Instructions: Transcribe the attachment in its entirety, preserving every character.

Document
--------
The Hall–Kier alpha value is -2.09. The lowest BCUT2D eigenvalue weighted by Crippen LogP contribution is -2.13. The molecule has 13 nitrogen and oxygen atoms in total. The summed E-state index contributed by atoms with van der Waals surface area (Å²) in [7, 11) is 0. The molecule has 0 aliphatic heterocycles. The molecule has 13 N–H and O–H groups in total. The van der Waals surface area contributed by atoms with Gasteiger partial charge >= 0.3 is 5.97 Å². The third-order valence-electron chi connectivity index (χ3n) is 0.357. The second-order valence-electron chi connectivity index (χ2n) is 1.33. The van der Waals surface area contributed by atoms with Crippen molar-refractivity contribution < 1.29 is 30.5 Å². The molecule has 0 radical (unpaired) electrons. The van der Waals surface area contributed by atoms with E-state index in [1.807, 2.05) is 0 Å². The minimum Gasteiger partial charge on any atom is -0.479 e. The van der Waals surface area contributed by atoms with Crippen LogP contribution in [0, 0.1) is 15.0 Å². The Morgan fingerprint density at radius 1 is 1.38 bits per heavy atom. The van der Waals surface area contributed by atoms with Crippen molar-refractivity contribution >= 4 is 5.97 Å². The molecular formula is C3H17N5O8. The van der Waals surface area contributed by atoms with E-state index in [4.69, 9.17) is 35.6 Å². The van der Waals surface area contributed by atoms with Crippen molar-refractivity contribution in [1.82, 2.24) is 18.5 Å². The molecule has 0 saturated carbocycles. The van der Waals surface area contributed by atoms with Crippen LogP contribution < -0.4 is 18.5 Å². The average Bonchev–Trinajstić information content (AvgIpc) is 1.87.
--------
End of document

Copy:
The Hall–Kier alpha value is -2.09. The lowest BCUT2D eigenvalue weighted by Crippen LogP contribution is -2.13. The molecule has 13 nitrogen and oxygen atoms in total. The summed E-state index contributed by atoms with van der Waals surface area (Å²) in [7, 11) is 0. The molecule has 0 aliphatic heterocycles. The molecule has 13 N–H and O–H groups in total. The van der Waals surface area contributed by atoms with Gasteiger partial charge >= 0.3 is 5.97 Å². The third-order valence-electron chi connectivity index (χ3n) is 0.357. The second-order valence-electron chi connectivity index (χ2n) is 1.33. The van der Waals surface area contributed by atoms with Crippen molar-refractivity contribution < 1.29 is 30.5 Å². The molecule has 0 radical (unpaired) electrons. The van der Waals surface area contributed by atoms with E-state index in [1.807, 2.05) is 0 Å². The minimum Gasteiger partial charge on any atom is -0.479 e. The van der Waals surface area contributed by atoms with Crippen LogP contribution in [0, 0.1) is 15.0 Å². The Morgan fingerprint density at radius 1 is 1.38 bits per heavy atom. The van der Waals surface area contributed by atoms with Crippen molar-refractivity contribution >= 4 is 5.97 Å². The molecular formula is C3H17N5O8. The van der Waals surface area contributed by atoms with E-state index in [4.69, 9.17) is 35.6 Å². The van der Waals surface area contributed by atoms with Crippen molar-refractivity contribution in [1.82, 2.24) is 18.5 Å². The molecule has 0 saturated carbocycles. The van der Waals surface area contributed by atoms with Crippen LogP contribution < -0.4 is 18.5 Å². The average Bonchev–Trinajstić information content (AvgIpc) is 1.87.